Colposcopy has identified an area on your vagina or cervix (neck of the womb) which may contain abnormal cells. A punch biopsy is carried out to remove a tiny portion of the abnormal-looking area so that it can be examined more closely in the laboratory. The laboratory will diagnose any cancerous or pre-cancerous changes.
Pre-cancerous changes on the cervix are known as ‘cervical intra-epithelial neoplasia’ or CIN. Pre-cancerous changes on the vagina are known as ‘vaginal intra-epithelial neoplasia’ or VaIN. There are three grades of CIN/VaIN. The grades describe how far the abnormal cells have gone into the surface layer of the skin.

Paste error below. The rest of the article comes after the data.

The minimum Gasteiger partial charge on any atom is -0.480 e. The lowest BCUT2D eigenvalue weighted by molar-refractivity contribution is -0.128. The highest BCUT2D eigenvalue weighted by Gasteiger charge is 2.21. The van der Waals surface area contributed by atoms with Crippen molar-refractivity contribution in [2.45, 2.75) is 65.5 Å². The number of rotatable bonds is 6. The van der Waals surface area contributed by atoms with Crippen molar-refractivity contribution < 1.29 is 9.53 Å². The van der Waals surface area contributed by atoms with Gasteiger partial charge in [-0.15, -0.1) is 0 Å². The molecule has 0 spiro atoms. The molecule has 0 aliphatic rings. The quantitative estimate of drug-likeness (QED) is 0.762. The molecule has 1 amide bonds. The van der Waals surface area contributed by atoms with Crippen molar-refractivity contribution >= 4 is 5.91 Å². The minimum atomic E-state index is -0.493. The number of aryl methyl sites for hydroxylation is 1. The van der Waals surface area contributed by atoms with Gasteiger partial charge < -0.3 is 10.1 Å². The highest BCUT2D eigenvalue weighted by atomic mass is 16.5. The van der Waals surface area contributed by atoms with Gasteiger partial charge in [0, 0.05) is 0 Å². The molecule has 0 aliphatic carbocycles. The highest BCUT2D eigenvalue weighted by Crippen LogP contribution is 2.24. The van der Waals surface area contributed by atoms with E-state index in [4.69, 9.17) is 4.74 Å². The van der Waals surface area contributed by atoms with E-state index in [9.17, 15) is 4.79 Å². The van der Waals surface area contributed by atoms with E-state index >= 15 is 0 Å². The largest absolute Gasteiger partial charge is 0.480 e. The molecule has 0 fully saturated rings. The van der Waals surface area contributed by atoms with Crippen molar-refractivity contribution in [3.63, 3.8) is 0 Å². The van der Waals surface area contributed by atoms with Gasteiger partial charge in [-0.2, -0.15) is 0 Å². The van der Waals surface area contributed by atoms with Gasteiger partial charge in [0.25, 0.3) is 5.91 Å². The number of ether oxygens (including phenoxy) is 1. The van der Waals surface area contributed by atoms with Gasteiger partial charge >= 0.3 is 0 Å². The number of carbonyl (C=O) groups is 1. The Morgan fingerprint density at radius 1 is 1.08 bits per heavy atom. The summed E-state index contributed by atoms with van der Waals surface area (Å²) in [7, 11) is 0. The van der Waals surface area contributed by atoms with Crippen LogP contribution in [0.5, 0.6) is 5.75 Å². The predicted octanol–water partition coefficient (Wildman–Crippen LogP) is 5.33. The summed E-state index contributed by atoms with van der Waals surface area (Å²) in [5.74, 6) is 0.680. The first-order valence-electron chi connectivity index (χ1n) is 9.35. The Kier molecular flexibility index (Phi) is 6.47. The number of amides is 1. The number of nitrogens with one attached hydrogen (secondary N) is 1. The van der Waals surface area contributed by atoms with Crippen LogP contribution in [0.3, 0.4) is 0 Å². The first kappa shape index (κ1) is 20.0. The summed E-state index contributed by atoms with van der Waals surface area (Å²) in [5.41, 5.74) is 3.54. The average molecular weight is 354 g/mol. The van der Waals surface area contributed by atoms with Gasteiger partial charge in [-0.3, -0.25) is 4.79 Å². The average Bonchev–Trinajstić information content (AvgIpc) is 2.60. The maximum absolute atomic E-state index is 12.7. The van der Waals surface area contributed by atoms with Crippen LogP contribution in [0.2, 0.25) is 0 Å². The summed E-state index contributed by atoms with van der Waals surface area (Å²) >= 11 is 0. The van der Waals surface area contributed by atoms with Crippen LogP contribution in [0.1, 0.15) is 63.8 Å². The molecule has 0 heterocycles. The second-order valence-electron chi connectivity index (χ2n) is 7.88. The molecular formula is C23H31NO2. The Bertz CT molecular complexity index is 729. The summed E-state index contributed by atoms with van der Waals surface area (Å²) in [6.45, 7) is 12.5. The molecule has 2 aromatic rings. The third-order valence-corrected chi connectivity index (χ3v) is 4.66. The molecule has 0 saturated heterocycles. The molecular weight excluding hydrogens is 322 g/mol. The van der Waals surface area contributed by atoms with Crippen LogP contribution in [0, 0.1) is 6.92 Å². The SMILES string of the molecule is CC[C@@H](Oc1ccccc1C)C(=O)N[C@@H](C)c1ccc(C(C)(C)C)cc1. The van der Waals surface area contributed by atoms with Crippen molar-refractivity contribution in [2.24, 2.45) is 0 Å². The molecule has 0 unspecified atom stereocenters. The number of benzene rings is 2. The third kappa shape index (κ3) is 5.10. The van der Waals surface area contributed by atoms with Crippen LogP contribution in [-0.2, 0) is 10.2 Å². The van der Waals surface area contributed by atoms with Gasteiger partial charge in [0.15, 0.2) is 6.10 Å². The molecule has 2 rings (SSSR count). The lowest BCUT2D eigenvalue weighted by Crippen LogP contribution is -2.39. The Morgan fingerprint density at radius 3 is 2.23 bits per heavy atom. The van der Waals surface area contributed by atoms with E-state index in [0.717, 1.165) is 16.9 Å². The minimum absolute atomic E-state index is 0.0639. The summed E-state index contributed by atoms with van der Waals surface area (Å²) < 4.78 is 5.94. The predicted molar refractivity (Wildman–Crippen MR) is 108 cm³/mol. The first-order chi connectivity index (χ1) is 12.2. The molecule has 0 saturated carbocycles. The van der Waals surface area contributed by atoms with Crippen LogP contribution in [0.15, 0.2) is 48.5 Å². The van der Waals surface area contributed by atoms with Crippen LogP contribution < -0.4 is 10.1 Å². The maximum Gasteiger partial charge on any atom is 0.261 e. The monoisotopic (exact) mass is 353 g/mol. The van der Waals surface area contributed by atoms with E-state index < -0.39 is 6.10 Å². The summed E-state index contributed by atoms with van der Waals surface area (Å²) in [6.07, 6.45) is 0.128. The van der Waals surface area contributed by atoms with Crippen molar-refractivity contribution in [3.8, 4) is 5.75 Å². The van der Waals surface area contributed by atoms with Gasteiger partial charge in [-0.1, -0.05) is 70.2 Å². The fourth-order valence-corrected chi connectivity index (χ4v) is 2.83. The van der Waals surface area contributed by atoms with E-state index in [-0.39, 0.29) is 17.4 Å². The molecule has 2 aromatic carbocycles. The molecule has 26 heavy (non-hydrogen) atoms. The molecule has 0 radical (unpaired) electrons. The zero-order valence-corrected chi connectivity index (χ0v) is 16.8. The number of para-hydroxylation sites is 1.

Neither CIN nor VaIN mean that you have cancer, but if left untreated, these abnormal cells are at risk of developing into cancer over a long period of time in the future. A punch biopsy helps to decide the most appropriate management option for you.